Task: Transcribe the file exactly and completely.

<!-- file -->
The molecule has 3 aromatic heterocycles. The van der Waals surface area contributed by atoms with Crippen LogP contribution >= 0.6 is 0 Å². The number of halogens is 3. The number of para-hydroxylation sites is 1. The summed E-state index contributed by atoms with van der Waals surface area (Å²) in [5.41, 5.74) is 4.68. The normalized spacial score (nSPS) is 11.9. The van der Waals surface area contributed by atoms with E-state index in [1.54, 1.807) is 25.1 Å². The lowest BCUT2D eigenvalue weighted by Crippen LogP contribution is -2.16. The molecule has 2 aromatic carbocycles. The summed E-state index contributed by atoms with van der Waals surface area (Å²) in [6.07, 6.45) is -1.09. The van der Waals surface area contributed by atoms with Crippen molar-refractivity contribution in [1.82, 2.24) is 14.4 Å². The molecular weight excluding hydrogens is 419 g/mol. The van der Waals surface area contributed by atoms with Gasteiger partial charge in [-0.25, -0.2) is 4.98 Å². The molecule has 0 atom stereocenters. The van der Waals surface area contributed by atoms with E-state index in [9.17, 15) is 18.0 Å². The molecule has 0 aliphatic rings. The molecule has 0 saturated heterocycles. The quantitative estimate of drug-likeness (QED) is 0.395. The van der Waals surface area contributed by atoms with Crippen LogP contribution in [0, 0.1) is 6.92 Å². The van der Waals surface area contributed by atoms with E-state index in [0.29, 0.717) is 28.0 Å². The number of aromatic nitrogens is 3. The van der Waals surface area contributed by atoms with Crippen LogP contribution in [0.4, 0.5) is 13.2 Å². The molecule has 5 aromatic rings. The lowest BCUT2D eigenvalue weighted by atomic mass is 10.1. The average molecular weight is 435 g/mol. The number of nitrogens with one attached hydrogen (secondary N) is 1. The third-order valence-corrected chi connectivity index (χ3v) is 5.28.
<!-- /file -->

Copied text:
The molecule has 3 aromatic heterocycles. The van der Waals surface area contributed by atoms with Crippen LogP contribution >= 0.6 is 0 Å². The number of halogens is 3. The number of para-hydroxylation sites is 1. The summed E-state index contributed by atoms with van der Waals surface area (Å²) in [5.41, 5.74) is 4.68. The normalized spacial score (nSPS) is 11.9. The van der Waals surface area contributed by atoms with E-state index in [1.54, 1.807) is 25.1 Å². The lowest BCUT2D eigenvalue weighted by Crippen LogP contribution is -2.16. The molecule has 2 aromatic carbocycles. The summed E-state index contributed by atoms with van der Waals surface area (Å²) in [6.07, 6.45) is -1.09. The van der Waals surface area contributed by atoms with Crippen molar-refractivity contribution in [1.82, 2.24) is 14.4 Å². The molecular weight excluding hydrogens is 419 g/mol. The van der Waals surface area contributed by atoms with Gasteiger partial charge in [-0.25, -0.2) is 4.98 Å². The molecule has 0 atom stereocenters. The van der Waals surface area contributed by atoms with E-state index in [9.17, 15) is 18.0 Å². The molecule has 0 aliphatic rings. The molecule has 0 saturated heterocycles. The quantitative estimate of drug-likeness (QED) is 0.395. The van der Waals surface area contributed by atoms with Crippen LogP contribution in [0, 0.1) is 6.92 Å². The van der Waals surface area contributed by atoms with E-state index in [0.29, 0.717) is 28.0 Å². The number of aromatic nitrogens is 3. The van der Waals surface area contributed by atoms with Crippen LogP contribution in [0.4, 0.5) is 13.2 Å². The molecule has 5 aromatic rings. The lowest BCUT2D eigenvalue weighted by atomic mass is 10.1. The average molecular weight is 435 g/mol. The number of nitrogens with one attached hydrogen (secondary N) is 1. The third-order valence-corrected chi connectivity index (χ3v) is 5.28.